Wednesday, April 25, 2007

Barclay Lake, Eagle Lake Trail Nude Hike

Smack dab in the middle of the proposed and probable Wild Sky Wilderness lies stunningly beautiful Barclay Lake situated in a narrow vee valley between the imposing mastifs of Baring Mountain and Merchant Peak. The trailhead is easily accessed four miles in on FS6024 from the town of Baring along US 2 in late April after the snow clears from the forest service road.

Barclay Lake is an extremely popular hike because of it's ease of access, the ease of the short hike (just under 2.5 miles) and the views of Baring Mountain at the lake. It is not unusual to see a dozen or so cars parked at the trailhead. Monday was a really nice day with lots of clear sky and sunshine so it was surprising that one single car occupied the parking area when I arrived at 9AM . . . having decided to take advantage of the sudden break in the rainy weather for some hiking.

The hike begins under old-growth canopy, robbing me of the sunlight I craved on my skin. I decided to stay clothed (at least shorts) until I met up with whomever was ahead of me. Just a friendly young couple and their dog, but this hike attracts families so I don't consider the beginning stages too nude-appropriate. However, once I past this couple, who were already on their way out, I knew I had the trail to myself. Off came the shorts and I was back to hiking to only way it should be done.

About two miles in you travel over well-made boardwalk over sensitive wetlands (in summer the bugs really come out in this area). A nice footbridge crosses Barclay Creek to the north side . . . close to the lake.

The lake, itself, is rather tranquil and shallow. During the summer months, the water warms up nicely and skinnydipping is a popular pasttime. There are a number of cleared camping areas right up against the lake, firerings and a rustic toilet set back in the trees.

The shoreline is gentle and sandy with lots of private niches. The most popular areas are the northwest portion of the lake, where the trail arrives, however, the trail does continue, less maintained, to the eastern and far end of the lake where there are some great areas to enjoy the sun au'natural . . . even in the busy summer months.

The main view is Baring Mountain towering above the lake to the south. Unfortunately, the noonday sun made getting a picture difficult.

To the north is Mechant Peak, which overlooks the lake as well as the next objective on my iternary . . . Eagle Lake.

Eagle Lake is a fisherman's dream . . . a sterile alpine lake that is helicopter-stocked with trout by the Fisheries Department. Eagle Lake is also very difficult to get to. There used to be a long, arduous jeep trail leading in from the Beckler River area but sections of that road have reverted and washed out. The only other feasible access is a little-known and very steep footpath straight up the flanks of Merchant Peak that is used by die-hard fishermen (and idiots like me).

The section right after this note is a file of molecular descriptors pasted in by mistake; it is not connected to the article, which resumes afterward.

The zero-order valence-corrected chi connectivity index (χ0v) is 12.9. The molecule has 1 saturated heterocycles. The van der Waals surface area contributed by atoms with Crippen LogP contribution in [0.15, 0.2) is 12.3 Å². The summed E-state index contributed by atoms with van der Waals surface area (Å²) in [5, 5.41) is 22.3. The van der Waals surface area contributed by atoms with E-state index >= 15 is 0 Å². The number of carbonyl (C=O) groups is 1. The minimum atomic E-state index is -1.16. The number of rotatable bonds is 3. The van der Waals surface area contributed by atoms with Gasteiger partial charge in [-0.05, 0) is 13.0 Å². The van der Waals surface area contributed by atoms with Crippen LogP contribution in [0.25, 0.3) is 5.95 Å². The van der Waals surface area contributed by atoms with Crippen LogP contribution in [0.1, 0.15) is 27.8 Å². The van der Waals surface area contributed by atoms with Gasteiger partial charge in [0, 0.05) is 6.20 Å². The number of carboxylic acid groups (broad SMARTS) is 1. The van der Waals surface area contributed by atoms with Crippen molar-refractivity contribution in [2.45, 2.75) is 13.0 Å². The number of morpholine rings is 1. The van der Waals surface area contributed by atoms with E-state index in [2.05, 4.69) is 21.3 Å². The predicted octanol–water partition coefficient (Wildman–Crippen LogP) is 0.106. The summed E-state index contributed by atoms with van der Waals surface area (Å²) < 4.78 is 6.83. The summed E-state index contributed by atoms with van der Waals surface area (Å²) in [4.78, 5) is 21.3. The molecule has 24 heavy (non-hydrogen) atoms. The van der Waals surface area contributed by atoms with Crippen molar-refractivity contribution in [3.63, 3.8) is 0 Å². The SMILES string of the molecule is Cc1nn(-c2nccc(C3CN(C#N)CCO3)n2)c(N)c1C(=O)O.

Eagle Lake is half again the size of Barclay lake (and much deeper). It sits at the end of the broad Paradise Meadows, a wide valley trending southeast through the wilderness. Near the southern shores an old and still usable cabin still sits . . . defying the ravages of many hard winter seasons. Paradise Meadows is heavy black bear country and it's nice to know an overnighter can retreat to that cabin for a safe nights sleep.

However, I had no illusions about making Eagle Lake on this hike. It's still too early in the season to make access easy, as I discovered when snow stopped me at the 3,800 ft level just short of the saddle over and a smaller lake called Stone Lake.

Just finding the trail again was an accomplishment. The tread is faint and I've always missed the start . . . past the last section of boardwalk on the Barclay trail. I always carry bright construction tape in my pack and I used it to blaze the trail on the way up . . . mainly because I was not all that sure I could find my way back down myself. Yes, the blazes came in very handy. Under heavy canopy is it very easy to become disoriented.

Having been defeated by steep slope and unsafe snowpack, I enjoyed the views for some time before turning back in late afternoon . . . a six mile hike.

This hike was by far my most difficult one of the season but the effects didn't hit me until later that night when the cramps hit me. Thinking back on the day . . . yes, it was strenuous but not exceedingly so. What had hit me was delayed dehydration. The weather was nice but not heat-exhaustion hot. Just a little warning . . . with all that skin exposed in the higher elevations . . . even in cooler weather . . . we evaporate a lot of water from our skin without ever realizing we are sweating (mainly because we don't feel overheated). Dehydration sneaks up on you and I wasn't drinking enough liquids. Fortunately, I made it back to my car without being aware of any problems . . . but several hours later . . .

Rule Number 1: stay hydrated

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